When Katharine Hepburn was approached by producer Sam Spiegel about doing The African Queen she was intrigued. He sent her the book on which the film is based and then paid her a visit. They talked about possible leading men and when Humphrey Bogart was brought up, she thought that was a fine idea. Then, according to her retelling in her book, The Making of The African Queen, or How I went to Africa With Bogart, Bacall and Huston and Almost Lost My Mind she insisted to Spiegel that the picture be filmed on location in Africa. Spiegel reportedly replied “We’ll see” but the rest, as they say, is history.

The African Queen was indeed filmed in Africa—in Uganda and the Congo—and I strongly believe that without the authentic location, the film would not have nearly the same impact. Africa is a character in the film, as much as Charlie Allnut and Rosie Sayer are. And it’s not just the visual impact that’s important—in reading Hepburn’s book one comes to understand how important being on location was to the cast and crew.

Hepburn writes in great detail about her short time living in Africa. Of course, it was ludicrously difficult to film with unwieldy technicolor equipment in such a primal place as Africa, but they did it. The only parts that were not shot in Africa were a few scenes inside the house and when Charlie and Rosie are in the water—itwas much too dangerous for the actors to go into African water, due to what Hepburn called bilharzia, an intestinal infection carried by a parasitic worm. But the rest was all in Africa and the cast and crew had to deal with torrential rainfall that came out of seemingly nowhere, the sinking of the actual African Queen on which they were filming, animals, insects, a difficulty accessing enough palatable food, and, most of all, illness.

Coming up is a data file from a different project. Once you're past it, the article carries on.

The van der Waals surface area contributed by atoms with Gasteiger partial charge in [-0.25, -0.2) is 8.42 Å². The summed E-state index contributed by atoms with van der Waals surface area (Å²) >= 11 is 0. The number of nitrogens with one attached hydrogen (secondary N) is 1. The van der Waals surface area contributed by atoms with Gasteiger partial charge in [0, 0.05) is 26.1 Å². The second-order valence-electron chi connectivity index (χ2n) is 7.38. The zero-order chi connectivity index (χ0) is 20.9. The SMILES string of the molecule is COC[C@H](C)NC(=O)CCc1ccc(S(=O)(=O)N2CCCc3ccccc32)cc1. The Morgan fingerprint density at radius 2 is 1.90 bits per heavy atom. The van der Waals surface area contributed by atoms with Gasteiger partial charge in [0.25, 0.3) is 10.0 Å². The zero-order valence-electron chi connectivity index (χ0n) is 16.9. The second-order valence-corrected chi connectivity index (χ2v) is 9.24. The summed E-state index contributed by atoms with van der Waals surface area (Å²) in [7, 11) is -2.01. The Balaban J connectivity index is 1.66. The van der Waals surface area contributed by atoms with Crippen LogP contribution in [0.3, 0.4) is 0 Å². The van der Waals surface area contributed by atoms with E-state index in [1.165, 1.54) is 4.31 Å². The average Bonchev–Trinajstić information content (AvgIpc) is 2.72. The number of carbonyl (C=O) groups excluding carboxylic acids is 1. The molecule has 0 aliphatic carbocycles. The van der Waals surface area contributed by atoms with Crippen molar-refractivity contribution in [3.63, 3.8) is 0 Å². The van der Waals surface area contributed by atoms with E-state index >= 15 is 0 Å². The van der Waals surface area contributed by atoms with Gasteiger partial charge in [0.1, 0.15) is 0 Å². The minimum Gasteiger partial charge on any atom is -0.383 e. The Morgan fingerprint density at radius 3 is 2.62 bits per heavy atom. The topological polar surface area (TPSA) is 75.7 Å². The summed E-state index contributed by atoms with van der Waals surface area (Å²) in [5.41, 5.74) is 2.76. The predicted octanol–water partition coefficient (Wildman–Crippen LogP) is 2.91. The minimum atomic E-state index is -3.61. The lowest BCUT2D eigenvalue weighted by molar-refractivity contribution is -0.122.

Nearly the entire cast and crew became very ill at some point or another. Hepburn claimed to have lost 20 pounds, which is a considerable amount of weight on someone already so slim. Only Bogart and Huston escaped, and they famously attributed their lack of illness to their alcohol consumption. They may have been right, as the doctor discovered the bottled water they had been drinking was infected. If Bogie and Huston were drinking bourbon and gin instead of water, it makes sense that they would avoid the illness.

There are a lot of reasons to love The African Queen, and many reasons it is considered a classic. Humphrey Bogart won his only Academy Award for his performance as Charlie Allnut. Hepburn was nominated, as was Huston for direction and adapted screenplay [along with James Agee]. That they didn’t win is a testament to the strength of the other films up for awards that year. But it’s Africa that really makes the film come alive. If it were shot on a soundstage, it would still be a good movie. But I don’t think it would be a great movie, and I don’t think Bogie would have won that Oscar. Africa gave the actors and everyone else what they needed to make the film stand out as a powerful piece of storytelling. It was difficult yes, but it was also beautiful, and an entirely new experience for nearly everyone involved. That comes through in the film, which is what makes it so fun to watch, and what has secured its place as a classic.

Here are the essays we'll have for you this week:

  • A discussion on the cinematic masculinity of Huston and Bogart
  • Filmography or Katharine Hepburn's post-African Queen career
  • Deeper cultural context on the European colonialism at the edges of the film
  • Related review of Bogart vehicle In a Lonely Place
  • And more!